Accordingly, a QOF formed by a real estate developer could hold either real estate or an interest in the real estate owning entity subject to the following limitations. For an interest in a partnership or a corporation to qualify, the interest must be acquired after 2017 from the entity, which at the time of acquisition must be a qualified Opportunity Zone business or organized to be a qualified Opportunity Zone business; and it must qualify as a qualified Opportunity Zone business during the QOF’s holding period. A qualified Opportunity Zone business is a trade or business in which: (i) substantially all of the tangible property owned or leased is located in a qualified Opportunity Zone, (ii) at least 50% of the business’s total gross income is derived from the active conduct of a qualified business within a qualified Opportunity Zone, (iii) less than 5% of the average of the aggregate unadjusted bases of the business’s property must be attributable to nonqualified financial property; and (iv) a substantial portion of the business’s intangible  property must be used in the active conduct of a qualified business in a qualified Opportunity Zone.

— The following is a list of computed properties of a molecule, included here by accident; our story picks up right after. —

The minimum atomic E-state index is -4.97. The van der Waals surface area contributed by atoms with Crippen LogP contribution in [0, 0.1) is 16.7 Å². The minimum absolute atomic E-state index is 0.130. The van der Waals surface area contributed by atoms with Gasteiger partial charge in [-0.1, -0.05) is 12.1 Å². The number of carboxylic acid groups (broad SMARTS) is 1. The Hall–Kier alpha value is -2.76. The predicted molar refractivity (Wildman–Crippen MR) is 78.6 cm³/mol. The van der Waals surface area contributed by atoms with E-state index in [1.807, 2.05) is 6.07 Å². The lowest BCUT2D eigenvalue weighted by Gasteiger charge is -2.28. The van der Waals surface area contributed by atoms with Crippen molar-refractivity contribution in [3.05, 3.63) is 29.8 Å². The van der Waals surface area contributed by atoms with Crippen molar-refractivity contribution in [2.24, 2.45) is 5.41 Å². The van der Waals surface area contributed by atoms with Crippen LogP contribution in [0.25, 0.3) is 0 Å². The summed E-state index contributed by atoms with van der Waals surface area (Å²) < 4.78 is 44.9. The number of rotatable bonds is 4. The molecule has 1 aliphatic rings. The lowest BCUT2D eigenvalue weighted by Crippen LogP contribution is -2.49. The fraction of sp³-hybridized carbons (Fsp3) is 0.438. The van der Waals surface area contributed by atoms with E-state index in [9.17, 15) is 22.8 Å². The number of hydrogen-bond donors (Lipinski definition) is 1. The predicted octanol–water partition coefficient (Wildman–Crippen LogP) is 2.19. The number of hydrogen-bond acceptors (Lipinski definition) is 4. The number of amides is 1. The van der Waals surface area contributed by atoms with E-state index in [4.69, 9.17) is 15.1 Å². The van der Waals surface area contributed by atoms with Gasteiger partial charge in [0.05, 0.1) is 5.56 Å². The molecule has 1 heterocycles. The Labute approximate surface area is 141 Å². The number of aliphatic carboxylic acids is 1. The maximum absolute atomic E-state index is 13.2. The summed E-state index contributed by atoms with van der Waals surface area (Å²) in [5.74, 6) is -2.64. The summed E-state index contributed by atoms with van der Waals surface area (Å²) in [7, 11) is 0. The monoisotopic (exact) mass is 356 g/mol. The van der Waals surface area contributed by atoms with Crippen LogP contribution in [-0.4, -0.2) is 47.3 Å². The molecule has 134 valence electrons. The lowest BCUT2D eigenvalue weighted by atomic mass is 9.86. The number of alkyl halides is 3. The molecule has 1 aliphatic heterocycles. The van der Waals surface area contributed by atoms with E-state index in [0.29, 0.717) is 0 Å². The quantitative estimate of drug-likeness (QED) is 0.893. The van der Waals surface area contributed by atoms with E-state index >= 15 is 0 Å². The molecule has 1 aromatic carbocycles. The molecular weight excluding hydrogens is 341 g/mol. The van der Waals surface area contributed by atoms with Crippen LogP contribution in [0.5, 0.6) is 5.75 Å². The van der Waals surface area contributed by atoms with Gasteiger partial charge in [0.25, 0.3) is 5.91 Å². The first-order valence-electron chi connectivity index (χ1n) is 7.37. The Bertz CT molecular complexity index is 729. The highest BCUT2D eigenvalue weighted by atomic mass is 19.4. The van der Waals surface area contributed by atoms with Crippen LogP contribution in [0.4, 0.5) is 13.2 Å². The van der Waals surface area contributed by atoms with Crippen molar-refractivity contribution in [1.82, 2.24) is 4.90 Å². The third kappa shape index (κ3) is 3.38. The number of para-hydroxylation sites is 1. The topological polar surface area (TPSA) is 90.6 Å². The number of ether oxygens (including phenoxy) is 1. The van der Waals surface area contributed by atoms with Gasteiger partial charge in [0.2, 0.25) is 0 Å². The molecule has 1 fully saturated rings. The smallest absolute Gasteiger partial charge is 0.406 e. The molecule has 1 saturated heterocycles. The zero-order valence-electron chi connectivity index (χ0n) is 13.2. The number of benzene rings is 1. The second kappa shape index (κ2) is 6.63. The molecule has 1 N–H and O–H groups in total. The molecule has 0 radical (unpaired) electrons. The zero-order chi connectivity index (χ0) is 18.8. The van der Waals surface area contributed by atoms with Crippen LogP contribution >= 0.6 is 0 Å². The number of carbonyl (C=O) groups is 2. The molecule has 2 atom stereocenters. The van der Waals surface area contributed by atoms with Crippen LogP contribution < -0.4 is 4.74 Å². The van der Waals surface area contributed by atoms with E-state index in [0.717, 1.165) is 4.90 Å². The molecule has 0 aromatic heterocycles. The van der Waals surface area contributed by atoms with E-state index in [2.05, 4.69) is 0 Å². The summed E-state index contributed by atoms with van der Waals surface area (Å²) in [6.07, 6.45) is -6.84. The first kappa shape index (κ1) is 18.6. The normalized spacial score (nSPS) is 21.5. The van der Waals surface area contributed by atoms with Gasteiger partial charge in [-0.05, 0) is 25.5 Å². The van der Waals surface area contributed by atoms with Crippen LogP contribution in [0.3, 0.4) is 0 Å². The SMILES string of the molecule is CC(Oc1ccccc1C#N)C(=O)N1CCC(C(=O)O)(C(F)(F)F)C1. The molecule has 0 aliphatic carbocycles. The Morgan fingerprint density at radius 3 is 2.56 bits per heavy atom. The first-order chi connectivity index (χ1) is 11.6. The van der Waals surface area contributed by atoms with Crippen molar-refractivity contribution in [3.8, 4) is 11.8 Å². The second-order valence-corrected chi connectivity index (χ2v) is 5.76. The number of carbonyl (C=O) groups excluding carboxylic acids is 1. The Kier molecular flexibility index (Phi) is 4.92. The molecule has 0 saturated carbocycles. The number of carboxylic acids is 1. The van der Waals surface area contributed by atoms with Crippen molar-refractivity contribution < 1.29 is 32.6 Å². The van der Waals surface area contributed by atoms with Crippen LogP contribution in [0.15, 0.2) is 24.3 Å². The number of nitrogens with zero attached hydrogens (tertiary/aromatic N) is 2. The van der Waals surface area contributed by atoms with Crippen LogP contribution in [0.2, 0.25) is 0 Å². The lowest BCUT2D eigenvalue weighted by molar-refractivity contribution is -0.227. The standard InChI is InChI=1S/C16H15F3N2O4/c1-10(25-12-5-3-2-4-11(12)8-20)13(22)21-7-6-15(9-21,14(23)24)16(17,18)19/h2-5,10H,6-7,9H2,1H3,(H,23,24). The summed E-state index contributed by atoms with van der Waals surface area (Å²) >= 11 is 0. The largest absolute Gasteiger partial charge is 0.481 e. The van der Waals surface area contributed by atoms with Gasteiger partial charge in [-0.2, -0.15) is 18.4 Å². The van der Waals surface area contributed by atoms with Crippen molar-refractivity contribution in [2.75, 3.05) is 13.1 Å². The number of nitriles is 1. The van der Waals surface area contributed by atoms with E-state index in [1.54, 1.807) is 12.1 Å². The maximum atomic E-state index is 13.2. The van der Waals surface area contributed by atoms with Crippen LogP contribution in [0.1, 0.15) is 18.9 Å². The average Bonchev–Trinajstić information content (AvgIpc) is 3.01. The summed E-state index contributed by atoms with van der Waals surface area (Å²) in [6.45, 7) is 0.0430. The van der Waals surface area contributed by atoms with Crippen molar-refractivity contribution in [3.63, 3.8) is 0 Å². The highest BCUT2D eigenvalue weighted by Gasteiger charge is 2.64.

Qualified Opportunity Zone business property is tangible property acquired by the QOF after December 31, 2017 and either the original use of such property needs to start with the QOF investment or the QOF must substantially improve the property. The TCJA defines substantial improvement as additions to the property’s basis, during any 30-month period after acquisition, at least equal to the adjusted basis at the beginning of such period. Additionally, the use of such property needs to be in a qualified Opportunity Zone for substantially all of the QOF’s holding period. 

Whether a QOF is holding stock or partnership interests or property, in each case, the TCJA requires that there be an underlying business that meets the definition of a qualified Opportunity Zone business. For a business to qualify, the tangible property owned or leased by the business needs to be qualified Opportunity Zone business property (i.e., acquired after December 31, 2017 and meet the original use or substantial improvement test. In addition, the business needs to satisfy the following requirements: (i) at least 50 percent of the total gross income of the business is derived from the active conduct of such business; (ii) a substantial portion of the intangible property of such entity is used in the active conduct of any such business; and (iii) less than five percent of the average of the aggregate unadjusted bases of the property of the business is attributable to nonqualified financial property.